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Photographing Drama, at Home and Abroad
by Stephen Becker 24 Feb 2012

A Dallas photographer has spent the last five years documenting changes occurring along Louisiana’s coast. The project is both professional and personal.

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House on Eroding Land. Leeville, Louisiana. March 2007. All photos by Kael Alford

A Dallas photographer has spent the last five years documenting changes occurring along Louisiana’s coast. The project is both professional and personal.

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Demonstrators pray outside the green zone where the Interium Iraqi Government and the US embassy are located in Baghdad. The Sadr movement, which represents a powerful spiritual and political force among Shia in Iraq was demanding negotitations to end the military confrontation between U.S. forces and Moqtada Al Sadr's "Mehdi Army" militia who had wrested control of the shrine of Imam Ali in Najaf, the holiest site in Shia Islam. August 13, 2004

Kael Alford knows what upheaval looks like.

In the 1990s, she photographed the war in the Balkans for American news services. She spent much of 2004 and 2005 documenting the affect the Iraq war had on everyday Iraqis for a book called Unembedded.

For the last five years, the SMU professor has turned her lens toward Louisiana’s Gulf coast. She photographed the region as it was decimated by a pair of major hurricanes and the BP oil spill. While her Iraq photos are visceral, bloody and chaotic, her images from Louisiana show the subtler and lasting affects of disasters.

“After five years, I realized the news cycle likes to pick up on these big stories when they’re big enough and exciting and dramatic enough,” Alford says. “But these issues are there all the time.”

Part of Alford’s interest in the area is personal. Her family traces its roots to the Louisiana coast.

“That’s the plot of land where my great grandfather had a hunting camp,” she says, pointing to one of her photos on an iPad. “So there’s literally nothing in this picture but a grove of trees and an empty field. It’s like the opposite of these high-tension photographs from a conflict zone. But the issues are no less dramatic.”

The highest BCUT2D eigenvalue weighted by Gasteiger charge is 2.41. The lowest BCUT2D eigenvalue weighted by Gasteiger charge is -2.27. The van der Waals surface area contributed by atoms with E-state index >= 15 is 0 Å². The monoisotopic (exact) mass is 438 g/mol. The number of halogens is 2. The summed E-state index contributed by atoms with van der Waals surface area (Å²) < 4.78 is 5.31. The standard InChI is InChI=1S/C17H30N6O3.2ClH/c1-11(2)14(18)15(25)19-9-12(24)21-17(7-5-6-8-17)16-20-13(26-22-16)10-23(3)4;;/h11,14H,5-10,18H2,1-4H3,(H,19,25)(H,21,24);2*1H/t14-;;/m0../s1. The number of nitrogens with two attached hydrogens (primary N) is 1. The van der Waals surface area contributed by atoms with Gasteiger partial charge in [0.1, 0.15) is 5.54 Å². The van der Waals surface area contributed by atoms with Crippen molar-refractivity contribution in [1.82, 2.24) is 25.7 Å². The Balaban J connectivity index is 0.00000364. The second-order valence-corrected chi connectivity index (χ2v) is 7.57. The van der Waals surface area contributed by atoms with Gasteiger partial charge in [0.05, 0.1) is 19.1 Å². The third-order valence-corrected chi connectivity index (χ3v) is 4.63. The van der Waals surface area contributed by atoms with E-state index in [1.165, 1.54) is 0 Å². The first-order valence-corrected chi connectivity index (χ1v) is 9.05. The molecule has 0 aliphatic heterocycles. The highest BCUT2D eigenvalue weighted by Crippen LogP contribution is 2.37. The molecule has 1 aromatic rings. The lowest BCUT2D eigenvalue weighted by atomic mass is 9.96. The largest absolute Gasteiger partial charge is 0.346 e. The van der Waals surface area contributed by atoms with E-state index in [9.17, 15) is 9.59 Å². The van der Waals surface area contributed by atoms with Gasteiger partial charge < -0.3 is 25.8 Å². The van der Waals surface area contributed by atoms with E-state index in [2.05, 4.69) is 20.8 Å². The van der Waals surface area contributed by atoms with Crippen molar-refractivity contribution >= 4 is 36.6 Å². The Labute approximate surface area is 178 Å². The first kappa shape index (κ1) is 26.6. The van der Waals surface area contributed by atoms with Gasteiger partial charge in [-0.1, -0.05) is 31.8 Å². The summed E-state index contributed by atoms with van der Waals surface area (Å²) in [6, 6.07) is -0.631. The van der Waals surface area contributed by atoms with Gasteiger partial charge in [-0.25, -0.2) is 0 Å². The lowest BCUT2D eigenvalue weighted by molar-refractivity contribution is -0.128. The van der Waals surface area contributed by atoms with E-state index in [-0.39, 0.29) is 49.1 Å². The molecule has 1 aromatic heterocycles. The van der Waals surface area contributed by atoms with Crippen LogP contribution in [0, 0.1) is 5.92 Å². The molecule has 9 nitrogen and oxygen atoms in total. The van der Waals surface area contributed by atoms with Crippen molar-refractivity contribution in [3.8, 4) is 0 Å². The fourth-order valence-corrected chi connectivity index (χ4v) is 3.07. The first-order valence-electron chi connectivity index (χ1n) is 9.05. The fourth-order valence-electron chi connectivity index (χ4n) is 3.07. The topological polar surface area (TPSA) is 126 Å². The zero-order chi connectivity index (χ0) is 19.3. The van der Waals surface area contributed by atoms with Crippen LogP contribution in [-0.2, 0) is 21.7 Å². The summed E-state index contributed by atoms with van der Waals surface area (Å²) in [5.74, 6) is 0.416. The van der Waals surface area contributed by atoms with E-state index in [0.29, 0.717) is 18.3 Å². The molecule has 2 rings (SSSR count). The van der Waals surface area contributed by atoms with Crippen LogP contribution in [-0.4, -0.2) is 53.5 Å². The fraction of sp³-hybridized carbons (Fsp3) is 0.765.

Kael Alford with one of the people she met while photographing the Isle de Jean Charles off the coast of Louisiana.

Alford’s photographs record communities that are shrinking. Some homes are knocked down by natural disasters. Others are just abandoned by people in search of a better life.

“There are a lot of quiet landscapes like this. A photograph here of a house surrounded by water. And there aren’t even any people in this photograph.”

That quietness is what stands out to her husband, Thorne Anderson. He teaches photojournalism at the University of North Texas.

“It’s been interesting to watch her make that transition to a steadier gaze, rather than her previous work, which was more about capturing events as they were more fleeting past her,” he says. “To go to a place where essentially nothing happens and to spend five years on a tiny little scrap of land, and to stare at something for such a long time, it really produces a different kind of effect.”

The project was commissioned by Atlanta’s High Museum. In June, the museum will host an exhibition of Alford’s work, and an accompanying book will be published. After that, Alford hopes the exhibit will be able to travel to similarly affected areas along the Gulf coast.

Kael Alford and composer Jake Heggie will take part in a State of the Arts discussion hosted by KERA’s Jeff Whittington on Sunday at the Dallas Museum of Art.

Joseph and Jasmon Jackson Play in the Bayou. Isle de Jean Charles, Louisiana. June 2010.

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